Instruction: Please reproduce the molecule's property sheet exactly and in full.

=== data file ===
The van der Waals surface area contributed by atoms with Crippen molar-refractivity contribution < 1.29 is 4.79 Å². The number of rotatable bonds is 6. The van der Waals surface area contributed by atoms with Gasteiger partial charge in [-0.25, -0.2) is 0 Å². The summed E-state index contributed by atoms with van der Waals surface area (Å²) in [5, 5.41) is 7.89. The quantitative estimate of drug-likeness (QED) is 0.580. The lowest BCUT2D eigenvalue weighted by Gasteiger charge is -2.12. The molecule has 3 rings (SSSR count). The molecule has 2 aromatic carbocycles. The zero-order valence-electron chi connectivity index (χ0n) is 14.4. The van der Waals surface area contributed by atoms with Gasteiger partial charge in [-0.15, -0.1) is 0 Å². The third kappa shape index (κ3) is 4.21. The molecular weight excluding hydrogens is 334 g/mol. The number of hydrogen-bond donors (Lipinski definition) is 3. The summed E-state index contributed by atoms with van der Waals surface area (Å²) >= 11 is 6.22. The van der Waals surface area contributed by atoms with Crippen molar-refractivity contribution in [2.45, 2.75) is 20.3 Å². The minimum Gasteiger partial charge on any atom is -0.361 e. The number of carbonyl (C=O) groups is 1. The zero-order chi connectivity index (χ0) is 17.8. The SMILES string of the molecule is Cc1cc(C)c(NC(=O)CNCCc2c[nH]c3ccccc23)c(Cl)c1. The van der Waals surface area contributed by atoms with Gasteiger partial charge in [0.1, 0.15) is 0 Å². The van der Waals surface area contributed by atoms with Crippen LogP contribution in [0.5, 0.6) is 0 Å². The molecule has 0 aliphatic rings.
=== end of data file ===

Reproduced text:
The van der Waals surface area contributed by atoms with Crippen molar-refractivity contribution < 1.29 is 4.79 Å². The number of rotatable bonds is 6. The van der Waals surface area contributed by atoms with Gasteiger partial charge in [-0.25, -0.2) is 0 Å². The summed E-state index contributed by atoms with van der Waals surface area (Å²) in [5, 5.41) is 7.89. The quantitative estimate of drug-likeness (QED) is 0.580. The lowest BCUT2D eigenvalue weighted by Gasteiger charge is -2.12. The molecule has 3 rings (SSSR count). The molecule has 2 aromatic carbocycles. The zero-order valence-electron chi connectivity index (χ0n) is 14.4. The van der Waals surface area contributed by atoms with Gasteiger partial charge in [-0.15, -0.1) is 0 Å². The third kappa shape index (κ3) is 4.21. The molecular weight excluding hydrogens is 334 g/mol. The number of hydrogen-bond donors (Lipinski definition) is 3. The summed E-state index contributed by atoms with van der Waals surface area (Å²) >= 11 is 6.22. The van der Waals surface area contributed by atoms with Crippen molar-refractivity contribution in [2.45, 2.75) is 20.3 Å². The minimum Gasteiger partial charge on any atom is -0.361 e. The number of carbonyl (C=O) groups is 1. The zero-order chi connectivity index (χ0) is 17.8. The SMILES string of the molecule is Cc1cc(C)c(NC(=O)CNCCc2c[nH]c3ccccc23)c(Cl)c1. The van der Waals surface area contributed by atoms with Gasteiger partial charge in [0.1, 0.15) is 0 Å². The van der Waals surface area contributed by atoms with Crippen LogP contribution in [0.5, 0.6) is 0 Å². The molecule has 0 aliphatic rings.